As climate change conversations take precedence globally, the move to renewable energy sources could lower the oil demand.
How can one trade oil?
Spread betting on a crude oil market means taking a long or short position on the future price of oil. For instance, after extensive research, if you believe the price of oil will rise, you can spread bet on oil to rise.
Spread betting is leveraged. This means you only need a percentage of the total trade value as a deposit to take a position on the oil market. You do not own the oil, but you can speculate on its price movements. Spread betting is risky because while you can win more than your initial stake, you can also lose more than your initial investment.
Crude oil contracts for difference (CFDs)
CFDs are essentially contracts between a trader and a broker to exchange the difference in price between when a position is opened and closed. CFDs are leveraged. You can make a crude oil CFD order of as little as 25 barrels, compared to the 1000 barrels minimum for a futures contract. However, this may vary with brokerage firms.
Oil exchange-traded funds (ETFs)
ETFs are shares in oil companies. Some oil ETFs are leveraged, which can happen in two ways;
- Standard leveraged. This yields a multiple of a performance index. For instance, if you have a 3* standard leverage and the market rises 1.5%, you will get a 4.5% gain of your initial stake.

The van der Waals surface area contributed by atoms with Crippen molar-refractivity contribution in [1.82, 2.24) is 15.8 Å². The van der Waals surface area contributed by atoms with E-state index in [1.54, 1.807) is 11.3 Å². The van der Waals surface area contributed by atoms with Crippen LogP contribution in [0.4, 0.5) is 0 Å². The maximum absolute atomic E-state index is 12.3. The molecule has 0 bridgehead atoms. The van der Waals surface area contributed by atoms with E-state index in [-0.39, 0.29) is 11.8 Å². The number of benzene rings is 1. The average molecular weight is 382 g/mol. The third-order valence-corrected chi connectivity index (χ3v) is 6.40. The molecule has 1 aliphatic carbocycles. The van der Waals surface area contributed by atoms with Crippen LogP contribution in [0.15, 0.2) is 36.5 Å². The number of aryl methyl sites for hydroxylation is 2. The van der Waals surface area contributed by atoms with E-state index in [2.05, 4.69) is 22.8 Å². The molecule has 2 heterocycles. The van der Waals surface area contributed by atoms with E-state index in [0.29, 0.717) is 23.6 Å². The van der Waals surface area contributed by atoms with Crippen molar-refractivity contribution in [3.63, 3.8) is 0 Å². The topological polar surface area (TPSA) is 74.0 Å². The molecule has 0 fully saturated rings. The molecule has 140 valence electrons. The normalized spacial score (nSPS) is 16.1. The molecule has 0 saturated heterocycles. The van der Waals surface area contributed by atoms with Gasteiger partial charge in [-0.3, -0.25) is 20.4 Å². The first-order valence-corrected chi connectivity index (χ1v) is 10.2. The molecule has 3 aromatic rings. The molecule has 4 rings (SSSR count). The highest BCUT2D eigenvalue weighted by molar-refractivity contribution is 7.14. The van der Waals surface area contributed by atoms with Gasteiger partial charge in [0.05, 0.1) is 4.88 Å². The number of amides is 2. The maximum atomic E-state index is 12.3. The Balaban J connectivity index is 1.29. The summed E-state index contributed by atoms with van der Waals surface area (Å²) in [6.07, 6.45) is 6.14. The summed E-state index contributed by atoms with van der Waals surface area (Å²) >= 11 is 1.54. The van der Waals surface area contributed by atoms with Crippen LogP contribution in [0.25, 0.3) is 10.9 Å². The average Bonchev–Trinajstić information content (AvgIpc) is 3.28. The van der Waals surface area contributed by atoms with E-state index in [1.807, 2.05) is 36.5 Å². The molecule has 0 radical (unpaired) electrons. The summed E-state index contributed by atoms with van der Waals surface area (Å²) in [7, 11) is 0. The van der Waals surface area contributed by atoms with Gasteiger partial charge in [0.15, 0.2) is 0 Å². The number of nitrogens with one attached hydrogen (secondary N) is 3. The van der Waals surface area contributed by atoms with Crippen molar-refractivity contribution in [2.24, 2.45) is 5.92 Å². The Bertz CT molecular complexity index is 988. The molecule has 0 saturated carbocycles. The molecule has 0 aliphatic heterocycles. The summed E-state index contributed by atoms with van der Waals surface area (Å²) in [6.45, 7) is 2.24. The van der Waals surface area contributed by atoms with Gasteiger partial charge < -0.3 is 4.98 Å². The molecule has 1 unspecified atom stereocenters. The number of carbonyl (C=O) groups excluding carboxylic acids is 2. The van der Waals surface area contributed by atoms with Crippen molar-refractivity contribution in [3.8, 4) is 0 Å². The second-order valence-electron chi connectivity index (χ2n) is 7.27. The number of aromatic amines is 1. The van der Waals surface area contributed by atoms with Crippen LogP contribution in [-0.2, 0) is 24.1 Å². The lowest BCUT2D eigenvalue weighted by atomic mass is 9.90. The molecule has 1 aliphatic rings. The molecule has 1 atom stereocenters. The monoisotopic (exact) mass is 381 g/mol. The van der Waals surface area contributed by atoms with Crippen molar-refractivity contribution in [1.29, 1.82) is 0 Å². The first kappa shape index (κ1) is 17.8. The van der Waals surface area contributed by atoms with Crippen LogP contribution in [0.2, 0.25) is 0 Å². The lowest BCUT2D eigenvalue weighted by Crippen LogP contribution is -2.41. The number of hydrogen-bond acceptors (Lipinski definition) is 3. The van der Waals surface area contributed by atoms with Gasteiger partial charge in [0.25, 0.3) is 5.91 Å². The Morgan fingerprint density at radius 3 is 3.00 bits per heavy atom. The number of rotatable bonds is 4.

- Inverse leveraged. This yields a multiple of the opposite of a performance index. For instance, say you have a 3* inverse leverage and the market falls 1.5%, you will get a 4.5% gain from your initial investment.
Oil futures are a contract to buy or sell a specified quantity of oil at a set price on a specific future date. Futures prices predict the value of the oil when the contract expires. Futures prices fluctuate according to the price of oil, so trading oil futures carries some risk. Futures contracts are fulfilled by physically delivering the barrels of oil or cash settlements, so you should be careful to keep track of delivery and expiry dates. To prevent losses, you can rollover your position another month or close it before your futures contract expires.
Trading oil options
An oil option works similarly to a futures contract, except there is no obligation to buy or sell the oil when the option expires. There are two types of options, calls and puts. You buy a call if you think the oil price will rise, and a put if you think it’ll fall. To generate income, you can sell calls and puts if you want to take the opposing positions. However, you could make huge losses if the market goes against you.
Trading oil spot prices
The spot price of oil is the price of oil at that given moment. Spot oil trading is usually a short-term transaction that enables you to take shorter-term positions. This way, you can perform a deeper technical analysis to predict the price movements.
Oil is one of the most traded commodities globally. Global oil prices are expressed as a relation to Brent and WTI crude oils. This price fluctuates with worldwide demand and supply. One can get in on the oil market by spread betting, trading oil futures, CFDs, ETFs, spot prices, or options.